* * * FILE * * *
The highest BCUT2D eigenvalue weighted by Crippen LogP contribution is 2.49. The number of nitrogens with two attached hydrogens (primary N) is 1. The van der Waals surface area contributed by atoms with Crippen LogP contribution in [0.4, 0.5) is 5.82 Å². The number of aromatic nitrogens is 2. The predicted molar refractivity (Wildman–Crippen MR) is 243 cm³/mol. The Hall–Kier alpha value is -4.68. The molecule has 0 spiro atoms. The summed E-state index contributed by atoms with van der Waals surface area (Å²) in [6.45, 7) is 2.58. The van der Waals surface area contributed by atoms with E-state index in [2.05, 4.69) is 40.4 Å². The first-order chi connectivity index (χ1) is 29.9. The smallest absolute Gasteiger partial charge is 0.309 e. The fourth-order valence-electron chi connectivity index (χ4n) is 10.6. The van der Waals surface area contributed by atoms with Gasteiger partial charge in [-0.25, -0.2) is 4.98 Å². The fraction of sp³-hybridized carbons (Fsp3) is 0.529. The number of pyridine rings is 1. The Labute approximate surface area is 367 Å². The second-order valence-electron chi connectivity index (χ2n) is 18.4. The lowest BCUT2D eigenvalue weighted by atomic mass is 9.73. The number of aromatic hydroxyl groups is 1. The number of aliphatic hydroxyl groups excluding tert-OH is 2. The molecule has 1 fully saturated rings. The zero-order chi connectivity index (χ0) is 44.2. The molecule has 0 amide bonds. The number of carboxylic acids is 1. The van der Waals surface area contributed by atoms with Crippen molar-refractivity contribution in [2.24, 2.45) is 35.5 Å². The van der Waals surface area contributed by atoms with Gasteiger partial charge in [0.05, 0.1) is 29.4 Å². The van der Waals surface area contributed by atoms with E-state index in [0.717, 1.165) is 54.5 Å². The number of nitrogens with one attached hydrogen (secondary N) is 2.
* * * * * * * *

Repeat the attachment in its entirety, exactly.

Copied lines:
The highest BCUT2D eigenvalue weighted by Crippen LogP contribution is 2.49. The number of nitrogens with two attached hydrogens (primary N) is 1. The van der Waals surface area contributed by atoms with Crippen LogP contribution in [0.4, 0.5) is 5.82 Å². The number of aromatic nitrogens is 2. The predicted molar refractivity (Wildman–Crippen MR) is 243 cm³/mol. The Hall–Kier alpha value is -4.68. The molecule has 0 spiro atoms. The summed E-state index contributed by atoms with van der Waals surface area (Å²) in [6.45, 7) is 2.58. The van der Waals surface area contributed by atoms with E-state index in [2.05, 4.69) is 40.4 Å². The first-order chi connectivity index (χ1) is 29.9. The smallest absolute Gasteiger partial charge is 0.309 e. The fourth-order valence-electron chi connectivity index (χ4n) is 10.6. The van der Waals surface area contributed by atoms with Gasteiger partial charge in [-0.25, -0.2) is 4.98 Å². The fraction of sp³-hybridized carbons (Fsp3) is 0.529. The number of pyridine rings is 1. The Labute approximate surface area is 367 Å². The second-order valence-electron chi connectivity index (χ2n) is 18.4. The lowest BCUT2D eigenvalue weighted by atomic mass is 9.73. The number of aromatic hydroxyl groups is 1. The number of aliphatic hydroxyl groups excluding tert-OH is 2. The molecule has 1 fully saturated rings. The zero-order chi connectivity index (χ0) is 44.2. The molecule has 0 amide bonds. The number of carboxylic acids is 1. The van der Waals surface area contributed by atoms with Crippen molar-refractivity contribution in [2.24, 2.45) is 35.5 Å². The van der Waals surface area contributed by atoms with Gasteiger partial charge in [0.05, 0.1) is 29.4 Å². The van der Waals surface area contributed by atoms with E-state index in [0.717, 1.165) is 54.5 Å². The number of nitrogens with one attached hydrogen (secondary N) is 2.